As Hurricane Season Reaches Peak, Review Insurance to Avoid Coverage Mistakes


Despite early doldrums, the federal government is upping the ante on another active Atlantic hurricane season in 2021. As the hurricane season enters the peak months of September, and October, the National Oceanic and Atmospheric Administration is now predicting seven to 10 hurricanes to form in the Atlantic.

If this slight increase from the six to 10 hurricanes and 13 to 20 total named storms that were predicted at the start of the season in May holds true, it will mark a record sixth-consecutive year of above-normal activity.

Overall, NOAA believes 15 to 21 named storms will develop. That number includes tropical storms, which have wind speeds of 39 mph or higher. Storms become hurricanes when winds reach 74 mph. Of the predicted hurricanes, three to five could be major, with wind speeds of 111 mph or higher.

While high winds can cause heavy damage to property, homeowners should not assume that their insurance will provide comfort and relief from hurricanes.

“It’s alarming how many homeowners do not understand what is in their insurance policies,” said Susan Relicke, Florida Regional Manager at Orchid Insurance, a specialty underwriter of catastrophe-exposed property insurance. “It’s the responsibility of an agent to speak with their clients to review the finer details of what coverage is included in their insurance policies.”

Relicke said while there is no such thing as “hurricane insurance,” most standard policies will cover losses caused by named storms. However, she warned that most homeowner’s insurance excludes flooding damage to a home or related belongings. In some coastal areas, a policy may also partially or completely exclude wind damage.

Get Wind Of

“High winds can wreak havoc on the sturdiest structures and the contents inside,” said Billy Breaux, the Gulf Territory Sales Manager at Orchid Insurance, which offers separate policies to raise the coverage limits for wind- and hail-related damage. “Even a small leak in a damaged roof line can cause large-scale water problems across major home systems.”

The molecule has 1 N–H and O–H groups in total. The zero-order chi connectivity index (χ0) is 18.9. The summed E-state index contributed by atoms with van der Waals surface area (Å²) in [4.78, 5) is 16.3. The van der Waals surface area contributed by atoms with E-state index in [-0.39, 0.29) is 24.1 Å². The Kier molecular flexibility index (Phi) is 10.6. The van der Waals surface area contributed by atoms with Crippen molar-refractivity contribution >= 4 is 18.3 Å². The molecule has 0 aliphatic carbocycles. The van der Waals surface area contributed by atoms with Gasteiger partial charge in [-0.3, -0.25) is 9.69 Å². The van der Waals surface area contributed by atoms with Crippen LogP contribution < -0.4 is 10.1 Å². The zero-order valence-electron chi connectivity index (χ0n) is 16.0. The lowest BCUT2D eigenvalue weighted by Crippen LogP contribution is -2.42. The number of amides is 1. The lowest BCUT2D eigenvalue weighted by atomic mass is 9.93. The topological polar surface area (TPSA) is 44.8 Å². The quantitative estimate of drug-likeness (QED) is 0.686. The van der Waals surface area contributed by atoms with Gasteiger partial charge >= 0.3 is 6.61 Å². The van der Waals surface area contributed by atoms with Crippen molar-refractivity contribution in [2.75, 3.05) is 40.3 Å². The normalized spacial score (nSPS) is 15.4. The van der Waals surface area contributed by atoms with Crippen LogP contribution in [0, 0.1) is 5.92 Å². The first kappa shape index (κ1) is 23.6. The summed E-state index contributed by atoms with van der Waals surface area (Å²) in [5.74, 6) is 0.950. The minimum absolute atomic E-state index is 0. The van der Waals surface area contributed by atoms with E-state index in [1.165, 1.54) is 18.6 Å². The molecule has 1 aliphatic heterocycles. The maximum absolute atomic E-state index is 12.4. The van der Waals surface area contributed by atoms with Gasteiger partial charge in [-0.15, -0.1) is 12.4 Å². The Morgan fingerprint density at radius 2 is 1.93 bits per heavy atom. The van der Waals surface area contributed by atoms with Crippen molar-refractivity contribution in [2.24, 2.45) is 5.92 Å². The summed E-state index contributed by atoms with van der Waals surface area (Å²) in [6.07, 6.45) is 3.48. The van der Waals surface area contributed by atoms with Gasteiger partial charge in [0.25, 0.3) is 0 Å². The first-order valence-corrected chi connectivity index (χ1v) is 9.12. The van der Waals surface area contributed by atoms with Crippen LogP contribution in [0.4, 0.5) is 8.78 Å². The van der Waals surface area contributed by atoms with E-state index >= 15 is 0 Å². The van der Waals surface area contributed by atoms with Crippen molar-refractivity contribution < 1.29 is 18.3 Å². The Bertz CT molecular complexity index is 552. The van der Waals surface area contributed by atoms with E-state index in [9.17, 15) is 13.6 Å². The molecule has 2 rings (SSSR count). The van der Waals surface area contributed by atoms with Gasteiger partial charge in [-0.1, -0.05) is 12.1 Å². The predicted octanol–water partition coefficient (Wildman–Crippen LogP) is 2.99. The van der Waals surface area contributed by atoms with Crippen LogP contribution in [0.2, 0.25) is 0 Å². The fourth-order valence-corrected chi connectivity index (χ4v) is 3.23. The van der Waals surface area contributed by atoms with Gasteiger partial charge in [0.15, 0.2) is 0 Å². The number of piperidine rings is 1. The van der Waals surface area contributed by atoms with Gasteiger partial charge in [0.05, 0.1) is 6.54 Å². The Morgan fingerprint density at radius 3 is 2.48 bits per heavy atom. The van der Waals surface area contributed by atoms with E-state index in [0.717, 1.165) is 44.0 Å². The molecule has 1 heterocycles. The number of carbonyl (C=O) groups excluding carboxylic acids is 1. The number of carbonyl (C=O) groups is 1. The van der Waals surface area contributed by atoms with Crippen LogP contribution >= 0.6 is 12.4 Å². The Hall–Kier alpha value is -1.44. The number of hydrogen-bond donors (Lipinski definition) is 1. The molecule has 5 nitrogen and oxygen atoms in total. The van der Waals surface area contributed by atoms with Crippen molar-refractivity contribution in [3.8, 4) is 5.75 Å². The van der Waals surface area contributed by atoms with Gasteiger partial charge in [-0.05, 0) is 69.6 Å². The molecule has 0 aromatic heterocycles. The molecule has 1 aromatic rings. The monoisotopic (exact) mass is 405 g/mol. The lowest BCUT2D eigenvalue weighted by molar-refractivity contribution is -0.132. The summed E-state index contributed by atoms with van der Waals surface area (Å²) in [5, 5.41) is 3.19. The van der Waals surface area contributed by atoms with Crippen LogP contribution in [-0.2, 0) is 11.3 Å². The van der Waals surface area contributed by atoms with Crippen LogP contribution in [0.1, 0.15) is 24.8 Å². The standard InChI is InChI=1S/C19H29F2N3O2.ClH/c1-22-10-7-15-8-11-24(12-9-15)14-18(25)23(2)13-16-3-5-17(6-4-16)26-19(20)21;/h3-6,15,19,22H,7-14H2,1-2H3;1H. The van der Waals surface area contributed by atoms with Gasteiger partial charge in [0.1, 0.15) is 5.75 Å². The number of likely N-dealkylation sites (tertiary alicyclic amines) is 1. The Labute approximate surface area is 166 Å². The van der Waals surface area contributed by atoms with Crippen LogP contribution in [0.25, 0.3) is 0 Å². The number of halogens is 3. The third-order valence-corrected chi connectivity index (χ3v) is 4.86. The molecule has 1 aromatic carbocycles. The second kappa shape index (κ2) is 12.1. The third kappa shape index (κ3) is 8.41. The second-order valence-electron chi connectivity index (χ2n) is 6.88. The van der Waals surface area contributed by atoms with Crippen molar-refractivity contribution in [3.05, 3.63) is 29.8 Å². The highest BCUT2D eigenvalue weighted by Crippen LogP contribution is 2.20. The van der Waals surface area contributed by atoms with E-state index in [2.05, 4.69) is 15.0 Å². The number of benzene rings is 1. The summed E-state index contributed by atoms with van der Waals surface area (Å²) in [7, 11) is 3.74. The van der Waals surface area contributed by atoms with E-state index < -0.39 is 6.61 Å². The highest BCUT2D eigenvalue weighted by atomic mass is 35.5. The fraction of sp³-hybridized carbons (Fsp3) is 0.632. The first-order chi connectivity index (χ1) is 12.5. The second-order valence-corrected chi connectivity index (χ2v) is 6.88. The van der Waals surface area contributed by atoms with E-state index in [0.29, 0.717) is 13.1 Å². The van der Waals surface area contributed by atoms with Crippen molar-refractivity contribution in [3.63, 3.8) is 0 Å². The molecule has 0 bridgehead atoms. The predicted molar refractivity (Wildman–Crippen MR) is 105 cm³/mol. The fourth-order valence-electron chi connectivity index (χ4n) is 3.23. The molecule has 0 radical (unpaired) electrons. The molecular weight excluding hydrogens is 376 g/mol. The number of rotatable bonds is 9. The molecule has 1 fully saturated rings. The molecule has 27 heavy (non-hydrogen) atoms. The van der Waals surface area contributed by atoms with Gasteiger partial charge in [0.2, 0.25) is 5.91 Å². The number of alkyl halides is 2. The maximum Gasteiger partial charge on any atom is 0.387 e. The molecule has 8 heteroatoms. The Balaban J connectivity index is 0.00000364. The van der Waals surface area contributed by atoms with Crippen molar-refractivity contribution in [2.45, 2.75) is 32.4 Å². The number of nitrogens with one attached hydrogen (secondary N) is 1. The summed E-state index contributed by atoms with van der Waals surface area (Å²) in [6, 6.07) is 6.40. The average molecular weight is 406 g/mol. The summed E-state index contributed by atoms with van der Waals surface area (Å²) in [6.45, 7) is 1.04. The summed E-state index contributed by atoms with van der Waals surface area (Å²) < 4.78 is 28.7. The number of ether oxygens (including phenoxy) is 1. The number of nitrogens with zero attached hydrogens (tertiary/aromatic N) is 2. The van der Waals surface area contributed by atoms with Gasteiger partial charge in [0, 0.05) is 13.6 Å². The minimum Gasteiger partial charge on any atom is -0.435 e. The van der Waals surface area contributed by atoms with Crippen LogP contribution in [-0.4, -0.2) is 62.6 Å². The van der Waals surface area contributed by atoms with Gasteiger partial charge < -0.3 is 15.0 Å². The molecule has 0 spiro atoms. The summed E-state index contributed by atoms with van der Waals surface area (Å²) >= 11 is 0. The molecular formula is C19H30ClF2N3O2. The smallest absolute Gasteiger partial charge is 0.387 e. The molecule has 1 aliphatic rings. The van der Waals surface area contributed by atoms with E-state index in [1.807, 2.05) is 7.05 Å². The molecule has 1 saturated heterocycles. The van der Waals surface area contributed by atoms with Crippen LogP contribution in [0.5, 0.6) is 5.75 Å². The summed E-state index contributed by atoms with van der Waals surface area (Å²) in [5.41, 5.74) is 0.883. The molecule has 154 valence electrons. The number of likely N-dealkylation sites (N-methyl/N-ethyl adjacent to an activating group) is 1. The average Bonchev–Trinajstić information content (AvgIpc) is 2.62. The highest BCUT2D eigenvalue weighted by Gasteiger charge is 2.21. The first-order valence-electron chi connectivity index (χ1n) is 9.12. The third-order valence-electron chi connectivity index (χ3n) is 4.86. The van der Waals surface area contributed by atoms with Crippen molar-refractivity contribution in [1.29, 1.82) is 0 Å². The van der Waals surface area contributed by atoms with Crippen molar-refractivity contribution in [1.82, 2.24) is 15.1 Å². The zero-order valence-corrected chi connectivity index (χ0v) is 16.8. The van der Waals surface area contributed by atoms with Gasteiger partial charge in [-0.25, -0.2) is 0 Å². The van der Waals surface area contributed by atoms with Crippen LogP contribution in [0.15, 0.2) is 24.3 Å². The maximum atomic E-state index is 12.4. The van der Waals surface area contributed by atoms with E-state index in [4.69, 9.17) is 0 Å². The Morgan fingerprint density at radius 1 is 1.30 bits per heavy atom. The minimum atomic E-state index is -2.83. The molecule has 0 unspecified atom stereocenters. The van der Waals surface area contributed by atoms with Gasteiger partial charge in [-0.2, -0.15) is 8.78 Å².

Breaux said Orchid offers a Wind-Only product, also called windstorm insurance, which serves as a special endorsement that can be added to a policy when basic homeowner’s coverage is not enough to guard against damage caused by wind or hailstorms. It also may cover property damage caused by rain if a windstorm or hail flurry creates an opening in a roof or wall that allows rain to enter a home.

“Wind-Only coverage is designed to complement a homeowner’s policy,” he said. “The added security covers damage from named hurricanes and tropical storms as well as everyday weather events but does not insure against perils beyond wind and hail”

Make No Mistake

Breaux said a good agent will set up a client with coverage that includes a combination of homeowners, flood, and wind insurance.

“Homeowners should not have to learn from their experiences,” he said. “Agents need to adequately explain to them risks, such as difference in actual replacement cost and replacement cost. The big difference between the two is the depreciation.

Breaux said replacement cost provides more protection because it will cover whatever it takes to make the repair on a loss, say a roof. Actual cash value, on the other hand, consider the shape the roof was in prior to damage.”

Already this year, five named storms have formed including Hurricane Elsa, which spun up along the west coast of Florida in early July. Historically, only two named storms form on average by early August. Hurricane season runs through runs through Nov. 30.

Orchid Underwriters Insurance, LLC, is the First Choice for catastrophic-exposed property insurance. If you need flexible products, fast processes, expert underwriting and competitive pricing, superior customer service is a phone call away at 1-866-370-6505 or visit